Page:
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A History of the Schenectady Patent in the Dutch and English Times
7: Adult Freeholders — Isaac Cornelise Swits

Prof. Jonathan Pearson

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[This information is from pp. 147-149 of A History of the Schenectady Patent in the Dutch and English Times; being contributions toward a history of the lower Mohawk Valley by Jonathan Pearson, A. M. and others, edited by J. W. MacMurray, A. M., U. S. A. (Albany, NY: J. Munsell's Sons, Printers, 1883). It is in the Schenectady Collection of the Schenectady County Public Library at Schdy R 974.744 P36, and copies are also available for borrowing.]

[Copies of this book are available from the Schenectady County Historical Society.]

[The original version uses assorted typographical symbols to represent footnotes. To improve legibility, the online version uses the form (page number - note number.)]

Two sons of Cornelis Claese Swits (147-3) of New Amsterdam, settled in Schenectady in 1663, to wit, Claas and Isaac. (147-4)

Claas Cornelise Swits was hired Jan. 13, 1663, by Willem Teller to work on his farm No. 5 as bouwknecht. (147-5) Adjoining to this bouwery on the northeast side, was bouwery No. 2, owned by Philip Hendrickse Brouwer. In September, 1663, Claas was plowing his master's land, when Brouwer came along with his gun loaded with shot to shoot ducks, and forbade his ploughing there, ordering him off as he had repeatedly done before.

Thereupon they had some words and finally Brouwer threatened if he did not leave the land, he would shoot him; which he did, and Swits receiving the shot, died about three or four hours later. It was claimed by Brouwer that the injury was greater than he intended, and Swits himself before he died and later all his near relatives, absolved him from the legal consequences of his rash act, as appears by a formal release over their hands and seals executed March 1, 1664/5, and afterwards confirmed by Governor Nichols. (148-1)

It would seem that the cause of this sad accident was a disputed line between the two farms.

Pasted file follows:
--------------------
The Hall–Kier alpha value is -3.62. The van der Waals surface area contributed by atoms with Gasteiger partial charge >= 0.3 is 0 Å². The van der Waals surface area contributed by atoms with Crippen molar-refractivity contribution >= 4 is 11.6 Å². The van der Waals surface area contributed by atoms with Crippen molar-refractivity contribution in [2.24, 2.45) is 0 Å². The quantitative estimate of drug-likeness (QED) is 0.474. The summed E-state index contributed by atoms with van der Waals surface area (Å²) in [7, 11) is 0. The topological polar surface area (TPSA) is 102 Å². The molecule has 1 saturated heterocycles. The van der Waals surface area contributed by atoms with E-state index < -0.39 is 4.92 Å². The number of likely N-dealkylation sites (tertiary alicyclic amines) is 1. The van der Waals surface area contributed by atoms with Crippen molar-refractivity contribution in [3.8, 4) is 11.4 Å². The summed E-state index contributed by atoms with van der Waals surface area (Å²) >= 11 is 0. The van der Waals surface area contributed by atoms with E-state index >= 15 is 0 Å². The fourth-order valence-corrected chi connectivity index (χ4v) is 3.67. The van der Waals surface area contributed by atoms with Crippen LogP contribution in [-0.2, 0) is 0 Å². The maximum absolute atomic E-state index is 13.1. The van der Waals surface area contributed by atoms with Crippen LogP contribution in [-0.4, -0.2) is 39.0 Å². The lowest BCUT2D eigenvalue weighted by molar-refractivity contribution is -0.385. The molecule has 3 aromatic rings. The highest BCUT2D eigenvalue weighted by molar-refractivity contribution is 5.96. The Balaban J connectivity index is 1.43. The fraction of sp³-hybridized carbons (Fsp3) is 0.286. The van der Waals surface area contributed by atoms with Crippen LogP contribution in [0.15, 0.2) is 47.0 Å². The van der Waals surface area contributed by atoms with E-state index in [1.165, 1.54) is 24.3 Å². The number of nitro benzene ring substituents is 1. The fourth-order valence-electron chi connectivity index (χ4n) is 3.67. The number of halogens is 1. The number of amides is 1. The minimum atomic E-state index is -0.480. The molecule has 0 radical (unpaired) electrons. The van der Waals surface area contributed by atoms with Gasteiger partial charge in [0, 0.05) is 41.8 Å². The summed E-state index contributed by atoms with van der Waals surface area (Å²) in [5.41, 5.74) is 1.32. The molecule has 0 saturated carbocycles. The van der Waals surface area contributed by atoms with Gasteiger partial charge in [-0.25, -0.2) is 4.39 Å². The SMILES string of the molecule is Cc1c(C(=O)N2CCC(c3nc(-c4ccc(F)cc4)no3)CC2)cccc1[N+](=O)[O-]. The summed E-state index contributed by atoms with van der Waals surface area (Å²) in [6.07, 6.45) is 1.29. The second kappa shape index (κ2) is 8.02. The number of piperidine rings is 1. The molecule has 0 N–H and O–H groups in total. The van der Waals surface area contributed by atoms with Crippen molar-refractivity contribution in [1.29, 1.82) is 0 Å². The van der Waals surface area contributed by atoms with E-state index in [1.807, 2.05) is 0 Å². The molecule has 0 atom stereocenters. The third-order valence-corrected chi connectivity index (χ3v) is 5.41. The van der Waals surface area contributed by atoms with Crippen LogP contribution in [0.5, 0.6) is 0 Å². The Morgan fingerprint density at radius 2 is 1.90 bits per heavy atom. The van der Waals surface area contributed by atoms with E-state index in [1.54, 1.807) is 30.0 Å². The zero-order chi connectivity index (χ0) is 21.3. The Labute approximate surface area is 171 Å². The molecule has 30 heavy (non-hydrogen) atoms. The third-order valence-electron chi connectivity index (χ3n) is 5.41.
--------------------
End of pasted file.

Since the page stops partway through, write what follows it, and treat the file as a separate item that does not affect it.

Isaac Cornelise Swits alias Kleyn Isaack, was born in New Amsterdam in 1642, and came to Schenectady in 1663 with his brother Claas. The year following, in company with Claas Frederickse Van Petten, he hired of Willem Teller a "bouwerye gelegen op schanechtede bestaende in woonhuys, schuer, bergh en bouwlandt in twee parcelles genomeneert van den lantmeter, No. 5, &c." (148-2)

He married Susanna, daughter of Symon Groot and had nine children, eight of whom were living in 1701 when he made his will. (148-3)

His home lot in the village was on the west side of Washington street opposite the west end of State street, extending to the Binnè kil and southwesterly towards Mill creek.

In 1690 when the village was burned, he and his eldest son Cornelis were carried captive to Canada, but returned the following summer. (148-4) During his absence the Governor ordered his home lot in the village to be taken for the site of a new fort. [Probably one angle of stockade.]

He repeatedly petitioned (148-5) the Governor and Council for remuneration in money (30 pounds) or land, and finally on the 16 April, 1707, was allowed the privilege of receiving from the Indian proprietors a deed for 1,000 acres of land lying along the south side of the Mohawk river, extending from the Aal plaats to Rosendaal, for which a patent was granted Oct. 2, 1708, under the following description, "a tract of woodland on the south side of Canastegione [Mohawk] river, bounded west by the bounds of the woodland of the town of Schenectady, east by the bounds of Canastegione aforesaid, containing 1000 acres from said river southward between the bounds aforesaid." (148-6)

Isaac Swits also had a parcel of woodland south-east of the village, bounded south-west by State street from the Coehorne creek to the easterly side of Nott Terrace, northerly and easterly by the Coehorn kit nearly, and south-easterly by the south-easterly side of Nott Terrace nearly. Portions of this large parcel of land remained in the family until the present generation, when it was divided into house lots and sold.

When Juffrouw's land came into market, after the death of the widow of Arent Van Curler, Isaac Swits purchased a portion thereof, commencing on the Binnè kil a little to the south-east of the late John Myer's farm House on the flats, and extending thence southerly.

In 1702 he purchased of Evert Bancker of Albany, the foremost bouwery No. 6 on the Great Flat, for £183-12; a portion of this farm remained in the family nearly 100 years. (149-1)

Notes

(147-3) Dutch MSS., X3 37; Patents G. G., 129; H. H., 23; Gen. Ent., XXIII, 72.

(147-4) See Schenectady Families. — Albany Records, I, 72.

(147-5) [Bouwknecht = farm laborer. — M'M.]

(148-1) Notarial Papers, I, 1, 410.

(148-2) Notarial Papers, I, 439.

(148-3) Will, Court of Appeals office; date of Will April 1, 1701; proved Oct. 4, 1707.

(148-4) Doc. Hist., II, 153, 200.

(148-5) Once Nov. 2, 1704, and again Oct. 21, 1706.

(148-6) Coun. Min., X, 62; Land Papers, IV, 28, 120; Patents, 1638.

(149-1) See Bancker; Patents, 382-3; Deeds, V, 107, 154; and Isaac Swits' Will in Court of Appeals office.

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